Without you being present?

Yes. It’s an entertainment show not a business program, so it is very heavily edited. This is why they wear the same clothes everyday, so they can cut and paste between the episodes for continuity. So yes, it went quick. It took about an hour and 45 minutes. They actually had to stop and change the film halfway through because it was going on so long. But it felt like about 20 – 30 minutes.

So I’m just curious, you didn’t seem nervous. You seemed really calm, even when Theo started breaking stuff. That would of thrown some people.

No, not really. I knew what he had a reputation. You have to sort of preempt those things, forewarned is forearmed. So I was tipped off that he is likely to go around vandalising things, so I was aware of that. He told me I had to give him a reason to stop doing this. The other one that cropped up, which I knew it would was that I want x amount for x percentage from which they assume you value your company at a certain amount. All of the stock questions that any investor will ask you really, as long as you’ve got those in your head, it’s not really a problem. To be honest, I didn’t really need the deal that desperately.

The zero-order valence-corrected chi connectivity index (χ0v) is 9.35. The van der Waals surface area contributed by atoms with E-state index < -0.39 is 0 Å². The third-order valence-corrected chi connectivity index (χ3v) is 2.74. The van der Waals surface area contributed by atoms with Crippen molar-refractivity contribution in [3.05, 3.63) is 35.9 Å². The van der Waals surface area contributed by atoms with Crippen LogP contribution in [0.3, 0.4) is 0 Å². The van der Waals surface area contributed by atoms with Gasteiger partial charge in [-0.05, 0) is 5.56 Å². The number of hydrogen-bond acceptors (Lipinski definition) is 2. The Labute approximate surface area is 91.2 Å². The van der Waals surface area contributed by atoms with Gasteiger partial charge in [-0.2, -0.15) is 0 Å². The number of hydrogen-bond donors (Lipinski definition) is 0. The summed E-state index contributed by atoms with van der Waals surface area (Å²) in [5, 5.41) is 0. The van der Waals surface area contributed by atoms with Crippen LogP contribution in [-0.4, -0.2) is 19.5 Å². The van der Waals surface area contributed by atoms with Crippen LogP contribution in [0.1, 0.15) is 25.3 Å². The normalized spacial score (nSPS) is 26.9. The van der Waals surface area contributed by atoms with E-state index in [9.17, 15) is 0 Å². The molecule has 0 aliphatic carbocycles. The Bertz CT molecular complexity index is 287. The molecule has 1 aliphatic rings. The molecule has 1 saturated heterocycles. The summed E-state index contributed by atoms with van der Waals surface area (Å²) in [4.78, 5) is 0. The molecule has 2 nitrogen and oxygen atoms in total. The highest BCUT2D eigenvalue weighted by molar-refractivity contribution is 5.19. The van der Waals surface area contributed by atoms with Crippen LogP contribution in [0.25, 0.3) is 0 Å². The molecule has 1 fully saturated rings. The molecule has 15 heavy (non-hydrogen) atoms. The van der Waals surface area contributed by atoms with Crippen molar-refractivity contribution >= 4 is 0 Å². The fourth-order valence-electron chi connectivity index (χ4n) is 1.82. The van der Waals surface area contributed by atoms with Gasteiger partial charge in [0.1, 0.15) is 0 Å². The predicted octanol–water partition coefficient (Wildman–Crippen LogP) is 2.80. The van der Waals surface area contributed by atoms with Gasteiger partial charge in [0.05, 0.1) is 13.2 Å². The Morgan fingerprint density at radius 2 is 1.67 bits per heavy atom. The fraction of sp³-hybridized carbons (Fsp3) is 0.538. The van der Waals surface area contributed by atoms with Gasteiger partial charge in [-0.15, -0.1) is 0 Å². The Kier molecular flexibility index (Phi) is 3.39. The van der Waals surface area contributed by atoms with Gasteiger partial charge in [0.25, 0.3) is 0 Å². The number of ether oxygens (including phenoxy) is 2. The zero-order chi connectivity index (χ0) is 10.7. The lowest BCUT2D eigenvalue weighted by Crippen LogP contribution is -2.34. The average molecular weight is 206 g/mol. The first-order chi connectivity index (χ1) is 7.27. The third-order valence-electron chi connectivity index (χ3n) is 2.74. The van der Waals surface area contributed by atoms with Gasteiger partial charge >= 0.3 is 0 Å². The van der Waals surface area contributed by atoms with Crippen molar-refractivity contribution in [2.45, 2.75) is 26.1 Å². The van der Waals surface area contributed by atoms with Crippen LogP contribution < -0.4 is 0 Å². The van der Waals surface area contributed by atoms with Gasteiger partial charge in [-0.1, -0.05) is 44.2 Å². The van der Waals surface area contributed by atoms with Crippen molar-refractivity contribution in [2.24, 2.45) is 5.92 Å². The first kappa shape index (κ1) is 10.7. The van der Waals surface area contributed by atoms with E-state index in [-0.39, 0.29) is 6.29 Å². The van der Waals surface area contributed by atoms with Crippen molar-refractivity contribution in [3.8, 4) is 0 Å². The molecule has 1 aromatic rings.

But you took it, so it was a good deal?

It’s only a verbal agreement on the day, so you can change your mind afterwards if necessary. Back then you could say yes on the day, and then say no later on and you will still get the air time. Later on the BBC realised that people were exploiting that and they tightened up. So now if you go on, unless you get the deal and accept, you’re not guaranteed any air time. I was aware of the fact that if I don’t say yes, that was the end of it but if I do say yes there was an opportunity to massage the deal or change the goal posts later on. So that’s what we did and the program actually went out before we had signed the contract. The contract heads of agreement lasted until the end of December. The program was filmed in March and went out in August, but the heads of terms didn’t expire until the 31st December and it was literally just a couple of days before Christmas I had Duncan Banatyne on the phone asking whether I was going to sign this thing or not. I could have pulled out, even after I had all the publicity. But at that point I had also seen the power of the publicity. They don’t warn you but they show the program all over the world. I was getting emails from Mexico, Thailand, the Philippines.